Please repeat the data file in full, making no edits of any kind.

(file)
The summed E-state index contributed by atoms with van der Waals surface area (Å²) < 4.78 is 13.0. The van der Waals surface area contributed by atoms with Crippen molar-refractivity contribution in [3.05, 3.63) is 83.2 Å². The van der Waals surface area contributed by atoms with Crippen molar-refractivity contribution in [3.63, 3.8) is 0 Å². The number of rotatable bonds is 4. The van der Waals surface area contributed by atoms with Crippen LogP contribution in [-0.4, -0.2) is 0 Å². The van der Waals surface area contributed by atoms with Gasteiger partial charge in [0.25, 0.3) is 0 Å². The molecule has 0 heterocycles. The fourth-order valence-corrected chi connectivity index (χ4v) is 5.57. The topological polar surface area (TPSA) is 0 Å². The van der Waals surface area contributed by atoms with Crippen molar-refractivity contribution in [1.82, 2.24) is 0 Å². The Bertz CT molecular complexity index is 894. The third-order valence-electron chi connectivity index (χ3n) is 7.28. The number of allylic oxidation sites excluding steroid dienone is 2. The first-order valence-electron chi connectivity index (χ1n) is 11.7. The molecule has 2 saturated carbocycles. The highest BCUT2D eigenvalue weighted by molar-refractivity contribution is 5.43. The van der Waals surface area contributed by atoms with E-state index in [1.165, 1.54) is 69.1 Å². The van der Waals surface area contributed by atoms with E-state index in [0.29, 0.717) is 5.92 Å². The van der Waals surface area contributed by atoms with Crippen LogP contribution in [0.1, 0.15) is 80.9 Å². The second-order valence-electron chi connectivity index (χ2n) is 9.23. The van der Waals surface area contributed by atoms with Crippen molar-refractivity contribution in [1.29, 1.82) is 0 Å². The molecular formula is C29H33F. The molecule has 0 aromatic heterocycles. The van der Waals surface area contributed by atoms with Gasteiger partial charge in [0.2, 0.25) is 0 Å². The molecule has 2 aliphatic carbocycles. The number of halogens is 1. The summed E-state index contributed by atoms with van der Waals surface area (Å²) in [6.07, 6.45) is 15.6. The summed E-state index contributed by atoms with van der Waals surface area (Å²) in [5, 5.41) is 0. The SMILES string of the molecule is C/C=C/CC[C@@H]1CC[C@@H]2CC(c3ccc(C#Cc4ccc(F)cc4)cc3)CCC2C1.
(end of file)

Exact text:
The summed E-state index contributed by atoms with van der Waals surface area (Å²) < 4.78 is 13.0. The van der Waals surface area contributed by atoms with Crippen molar-refractivity contribution in [3.05, 3.63) is 83.2 Å². The van der Waals surface area contributed by atoms with Crippen molar-refractivity contribution in [3.63, 3.8) is 0 Å². The number of rotatable bonds is 4. The van der Waals surface area contributed by atoms with Crippen LogP contribution in [-0.4, -0.2) is 0 Å². The van der Waals surface area contributed by atoms with Gasteiger partial charge in [0.25, 0.3) is 0 Å². The molecule has 0 heterocycles. The fourth-order valence-corrected chi connectivity index (χ4v) is 5.57. The topological polar surface area (TPSA) is 0 Å². The van der Waals surface area contributed by atoms with Crippen molar-refractivity contribution in [1.82, 2.24) is 0 Å². The Bertz CT molecular complexity index is 894. The third-order valence-electron chi connectivity index (χ3n) is 7.28. The number of allylic oxidation sites excluding steroid dienone is 2. The first-order valence-electron chi connectivity index (χ1n) is 11.7. The molecule has 2 saturated carbocycles. The highest BCUT2D eigenvalue weighted by molar-refractivity contribution is 5.43. The van der Waals surface area contributed by atoms with E-state index in [1.165, 1.54) is 69.1 Å². The van der Waals surface area contributed by atoms with E-state index in [0.29, 0.717) is 5.92 Å². The van der Waals surface area contributed by atoms with Crippen LogP contribution in [0.1, 0.15) is 80.9 Å². The second-order valence-electron chi connectivity index (χ2n) is 9.23. The van der Waals surface area contributed by atoms with Crippen molar-refractivity contribution in [1.29, 1.82) is 0 Å². The molecular formula is C29H33F. The molecule has 0 aromatic heterocycles. The van der Waals surface area contributed by atoms with Gasteiger partial charge in [0.2, 0.25) is 0 Å². The molecule has 2 aliphatic carbocycles. The number of halogens is 1. The summed E-state index contributed by atoms with van der Waals surface area (Å²) in [6.07, 6.45) is 15.6. The summed E-state index contributed by atoms with van der Waals surface area (Å²) in [5, 5.41) is 0. The SMILES string of the molecule is C/C=C/CC[C@@H]1CC[C@@H]2CC(c3ccc(C#Cc4ccc(F)cc4)cc3)CCC2C1.